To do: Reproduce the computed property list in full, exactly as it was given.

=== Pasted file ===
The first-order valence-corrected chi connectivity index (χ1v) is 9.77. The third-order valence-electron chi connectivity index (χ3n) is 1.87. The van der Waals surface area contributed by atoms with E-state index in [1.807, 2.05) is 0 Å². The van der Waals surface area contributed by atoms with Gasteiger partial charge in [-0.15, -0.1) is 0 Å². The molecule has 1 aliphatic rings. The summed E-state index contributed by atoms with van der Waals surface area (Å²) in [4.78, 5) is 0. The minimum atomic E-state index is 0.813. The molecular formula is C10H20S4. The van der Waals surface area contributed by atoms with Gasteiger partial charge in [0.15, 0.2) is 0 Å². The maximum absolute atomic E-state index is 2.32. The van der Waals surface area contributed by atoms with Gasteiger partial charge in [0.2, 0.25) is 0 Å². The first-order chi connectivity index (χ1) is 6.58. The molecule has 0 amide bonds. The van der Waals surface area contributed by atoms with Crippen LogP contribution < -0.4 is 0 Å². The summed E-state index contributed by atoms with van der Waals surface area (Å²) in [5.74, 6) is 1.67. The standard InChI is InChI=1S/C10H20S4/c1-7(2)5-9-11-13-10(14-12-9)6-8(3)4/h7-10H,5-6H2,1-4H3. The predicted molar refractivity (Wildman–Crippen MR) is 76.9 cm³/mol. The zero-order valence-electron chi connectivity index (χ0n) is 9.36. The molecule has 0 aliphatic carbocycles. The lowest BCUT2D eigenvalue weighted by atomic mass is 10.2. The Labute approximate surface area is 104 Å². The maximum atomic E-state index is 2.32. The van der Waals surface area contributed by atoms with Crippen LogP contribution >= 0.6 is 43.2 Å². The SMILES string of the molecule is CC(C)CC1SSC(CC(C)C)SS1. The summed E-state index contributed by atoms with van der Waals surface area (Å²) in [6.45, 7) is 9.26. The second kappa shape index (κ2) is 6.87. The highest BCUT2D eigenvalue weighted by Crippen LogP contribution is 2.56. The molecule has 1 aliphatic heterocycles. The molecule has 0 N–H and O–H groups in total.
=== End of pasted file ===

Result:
The first-order valence-corrected chi connectivity index (χ1v) is 9.77. The third-order valence-electron chi connectivity index (χ3n) is 1.87. The van der Waals surface area contributed by atoms with E-state index in [1.807, 2.05) is 0 Å². The van der Waals surface area contributed by atoms with Gasteiger partial charge in [-0.15, -0.1) is 0 Å². The molecule has 1 aliphatic rings. The summed E-state index contributed by atoms with van der Waals surface area (Å²) in [4.78, 5) is 0. The minimum atomic E-state index is 0.813. The molecular formula is C10H20S4. The van der Waals surface area contributed by atoms with Gasteiger partial charge in [0.15, 0.2) is 0 Å². The maximum absolute atomic E-state index is 2.32. The van der Waals surface area contributed by atoms with Gasteiger partial charge in [0.2, 0.25) is 0 Å². The first-order chi connectivity index (χ1) is 6.58. The molecule has 0 amide bonds. The van der Waals surface area contributed by atoms with Crippen LogP contribution < -0.4 is 0 Å². The summed E-state index contributed by atoms with van der Waals surface area (Å²) in [5.74, 6) is 1.67. The standard InChI is InChI=1S/C10H20S4/c1-7(2)5-9-11-13-10(14-12-9)6-8(3)4/h7-10H,5-6H2,1-4H3. The predicted molar refractivity (Wildman–Crippen MR) is 76.9 cm³/mol. The zero-order valence-electron chi connectivity index (χ0n) is 9.36. The molecule has 0 aliphatic carbocycles. The lowest BCUT2D eigenvalue weighted by atomic mass is 10.2. The Labute approximate surface area is 104 Å². The maximum atomic E-state index is 2.32. The van der Waals surface area contributed by atoms with Crippen LogP contribution >= 0.6 is 43.2 Å². The SMILES string of the molecule is CC(C)CC1SSC(CC(C)C)SS1. The summed E-state index contributed by atoms with van der Waals surface area (Å²) in [6.45, 7) is 9.26. The second kappa shape index (κ2) is 6.87. The highest BCUT2D eigenvalue weighted by Crippen LogP contribution is 2.56. The molecule has 1 aliphatic heterocycles. The molecule has 0 N–H and O–H groups in total.